On the grandstand, before an audience of over a quarter of a million Filipinos, were assembled the guests of honor: U.S. Vice President John Nance Garner, Mr. and Mrs Francis Burton Harrison, Speaker of the U.S. House of Representative Joseph W. Byrns and General Douglas MacArthur, handsome in a gray double breasted suit and red-banded straw hat. Conspicuously absent (“but not missed,” as a Tribune columnist sneered) was Gen. Emilio Aguinaldo who was living in seclusion at Kawit .
VIP guests were dressed to the nines, the ladies in expensive jusi (expensive pineapple fiber fabric) with panuelo (kerchiefs) and flowing trains. Gentlemen came in vests and derby hats while others looked smart in crisp military uniforms. With everyone standing in full attention, Cebu Archbishop Gabriel Reyes opened with an invocation and at exactly 8:58 a.m., Sec. Dern, Pres. Franklin D. Roosevelt’s personal representative, read the Washington proclamation. Immediately after, Justice Ramon Avanceña swore in Hon. Manuel L. Quezon as President of the Commonwealth of the Philippines. Sworn with Quezon were Vice President Sergio Osmeña and the 98 members of the incoming unicameral National Assembly. Pampanga was represented by assemblymen-elect Eligio Lagman (1st district) of Guagua and Jose P. Fausto (2nd district) of Sta. Ana.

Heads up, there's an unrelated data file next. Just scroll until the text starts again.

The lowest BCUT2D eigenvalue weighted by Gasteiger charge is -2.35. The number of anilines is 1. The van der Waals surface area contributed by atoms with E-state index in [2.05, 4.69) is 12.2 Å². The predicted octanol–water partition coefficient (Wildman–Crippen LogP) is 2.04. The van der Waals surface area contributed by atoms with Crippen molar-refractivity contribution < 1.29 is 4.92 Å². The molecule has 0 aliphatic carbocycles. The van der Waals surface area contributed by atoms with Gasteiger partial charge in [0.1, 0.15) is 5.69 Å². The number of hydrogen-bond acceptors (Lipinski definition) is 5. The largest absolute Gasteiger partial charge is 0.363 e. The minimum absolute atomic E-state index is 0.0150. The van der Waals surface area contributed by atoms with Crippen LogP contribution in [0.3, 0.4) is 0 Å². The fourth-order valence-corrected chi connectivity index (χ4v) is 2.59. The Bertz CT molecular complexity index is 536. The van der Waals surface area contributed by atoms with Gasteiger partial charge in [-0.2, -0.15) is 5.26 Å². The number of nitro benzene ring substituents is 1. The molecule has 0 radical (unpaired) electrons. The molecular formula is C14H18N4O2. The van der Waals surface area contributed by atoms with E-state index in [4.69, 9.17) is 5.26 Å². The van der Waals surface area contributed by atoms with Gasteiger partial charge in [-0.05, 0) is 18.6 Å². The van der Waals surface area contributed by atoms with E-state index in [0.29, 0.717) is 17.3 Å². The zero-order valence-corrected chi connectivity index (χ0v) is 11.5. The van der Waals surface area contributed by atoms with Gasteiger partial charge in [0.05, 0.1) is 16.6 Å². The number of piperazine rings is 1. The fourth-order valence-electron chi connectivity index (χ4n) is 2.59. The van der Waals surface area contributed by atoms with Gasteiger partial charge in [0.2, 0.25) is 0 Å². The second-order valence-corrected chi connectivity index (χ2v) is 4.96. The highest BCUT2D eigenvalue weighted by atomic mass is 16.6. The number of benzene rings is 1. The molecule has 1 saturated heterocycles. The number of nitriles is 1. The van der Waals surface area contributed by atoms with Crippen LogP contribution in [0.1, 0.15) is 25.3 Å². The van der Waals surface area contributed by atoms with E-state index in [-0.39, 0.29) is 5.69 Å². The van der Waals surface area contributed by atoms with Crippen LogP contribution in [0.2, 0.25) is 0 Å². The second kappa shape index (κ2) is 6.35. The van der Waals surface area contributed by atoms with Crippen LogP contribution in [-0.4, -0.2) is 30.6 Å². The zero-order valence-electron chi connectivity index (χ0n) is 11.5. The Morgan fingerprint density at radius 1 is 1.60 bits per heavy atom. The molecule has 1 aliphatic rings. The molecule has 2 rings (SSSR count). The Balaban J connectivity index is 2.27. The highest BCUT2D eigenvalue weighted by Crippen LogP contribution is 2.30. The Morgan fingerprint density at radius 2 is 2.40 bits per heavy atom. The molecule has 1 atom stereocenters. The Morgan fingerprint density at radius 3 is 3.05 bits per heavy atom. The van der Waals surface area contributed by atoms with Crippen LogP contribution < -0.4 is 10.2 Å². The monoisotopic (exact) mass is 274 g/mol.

Pres. Quezon displayed his fiery temper by unleashing a stream of “punyetas” (cuss words) at poor Mr. Jorge Vargas, when he could not find the pens with which to sign his oath of office. Eventually, these were found inside Pres. Quezon’s pockets. His inaugural address, which talked about the challenges and problems faced by the Commonwealth, lasted for just 20 minutes, ending with a call for “national cooperation and union… and pervading patriotism among our people as the basis of a successful solution of our problems during the Commonwealth”.
The exultant spirit of the “day of days” spilled over to Pampanga. As Quezon was being sworn into office at the ceremonies attended by Americans and paid for by Filipinos at a cost of P600,000, a more austere rite was being held in Magalang, participated by local town folks. This historic picture showing a simple decorated platform set up in front of the municipal hall with Mount Arayat in the background, looming majestically as a witness, captured the restrained mood of the moment, when a nation not yet fully sovereign was still naïve enough to believe in the American promise that was too long in coming.